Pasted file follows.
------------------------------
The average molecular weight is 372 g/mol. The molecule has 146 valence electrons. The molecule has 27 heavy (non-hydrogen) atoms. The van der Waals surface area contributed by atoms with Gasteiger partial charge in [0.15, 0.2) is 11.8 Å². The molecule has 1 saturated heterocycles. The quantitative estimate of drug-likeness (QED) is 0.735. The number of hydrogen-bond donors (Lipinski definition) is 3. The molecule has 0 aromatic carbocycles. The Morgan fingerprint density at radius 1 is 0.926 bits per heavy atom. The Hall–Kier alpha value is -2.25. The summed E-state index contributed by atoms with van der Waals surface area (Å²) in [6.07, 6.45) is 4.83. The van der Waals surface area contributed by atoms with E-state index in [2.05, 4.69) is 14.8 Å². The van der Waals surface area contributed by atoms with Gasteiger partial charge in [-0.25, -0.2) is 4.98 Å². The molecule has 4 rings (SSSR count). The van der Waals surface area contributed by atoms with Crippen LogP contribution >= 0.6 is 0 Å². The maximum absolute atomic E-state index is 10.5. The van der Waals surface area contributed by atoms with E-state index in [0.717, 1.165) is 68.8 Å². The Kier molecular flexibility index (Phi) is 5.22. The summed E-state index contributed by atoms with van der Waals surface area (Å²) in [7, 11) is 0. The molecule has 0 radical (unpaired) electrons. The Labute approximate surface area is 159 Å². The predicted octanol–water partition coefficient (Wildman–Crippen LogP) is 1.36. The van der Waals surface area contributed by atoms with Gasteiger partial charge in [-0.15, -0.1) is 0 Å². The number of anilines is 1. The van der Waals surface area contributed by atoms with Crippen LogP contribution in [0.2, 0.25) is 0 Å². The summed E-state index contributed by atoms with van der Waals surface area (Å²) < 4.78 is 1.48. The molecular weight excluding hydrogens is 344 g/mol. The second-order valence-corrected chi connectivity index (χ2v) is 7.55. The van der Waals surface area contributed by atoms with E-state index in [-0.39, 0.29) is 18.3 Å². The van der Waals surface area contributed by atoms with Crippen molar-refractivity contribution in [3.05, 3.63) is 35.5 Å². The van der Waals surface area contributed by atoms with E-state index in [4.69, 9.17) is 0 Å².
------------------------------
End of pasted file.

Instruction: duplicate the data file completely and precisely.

The average molecular weight is 372 g/mol. The molecule has 146 valence electrons. The molecule has 27 heavy (non-hydrogen) atoms. The van der Waals surface area contributed by atoms with Gasteiger partial charge in [0.15, 0.2) is 11.8 Å². The molecule has 1 saturated heterocycles. The quantitative estimate of drug-likeness (QED) is 0.735. The number of hydrogen-bond donors (Lipinski definition) is 3. The molecule has 0 aromatic carbocycles. The Morgan fingerprint density at radius 1 is 0.926 bits per heavy atom. The Hall–Kier alpha value is -2.25. The summed E-state index contributed by atoms with van der Waals surface area (Å²) in [6.07, 6.45) is 4.83. The van der Waals surface area contributed by atoms with E-state index in [2.05, 4.69) is 14.8 Å². The van der Waals surface area contributed by atoms with Gasteiger partial charge in [-0.25, -0.2) is 4.98 Å². The molecule has 4 rings (SSSR count). The van der Waals surface area contributed by atoms with Crippen LogP contribution >= 0.6 is 0 Å². The maximum absolute atomic E-state index is 10.5. The van der Waals surface area contributed by atoms with E-state index in [0.717, 1.165) is 68.8 Å². The Kier molecular flexibility index (Phi) is 5.22. The summed E-state index contributed by atoms with van der Waals surface area (Å²) in [7, 11) is 0. The molecule has 0 radical (unpaired) electrons. The Labute approximate surface area is 159 Å². The predicted octanol–water partition coefficient (Wildman–Crippen LogP) is 1.36. The van der Waals surface area contributed by atoms with Gasteiger partial charge in [-0.15, -0.1) is 0 Å². The number of anilines is 1. The van der Waals surface area contributed by atoms with Crippen LogP contribution in [0.2, 0.25) is 0 Å². The summed E-state index contributed by atoms with van der Waals surface area (Å²) < 4.78 is 1.48. The molecular weight excluding hydrogens is 344 g/mol. The second-order valence-corrected chi connectivity index (χ2v) is 7.55. The van der Waals surface area contributed by atoms with E-state index in [-0.39, 0.29) is 18.3 Å². The van der Waals surface area contributed by atoms with Crippen molar-refractivity contribution in [3.05, 3.63) is 35.5 Å². The van der Waals surface area contributed by atoms with E-state index in [4.69, 9.17) is 0 Å².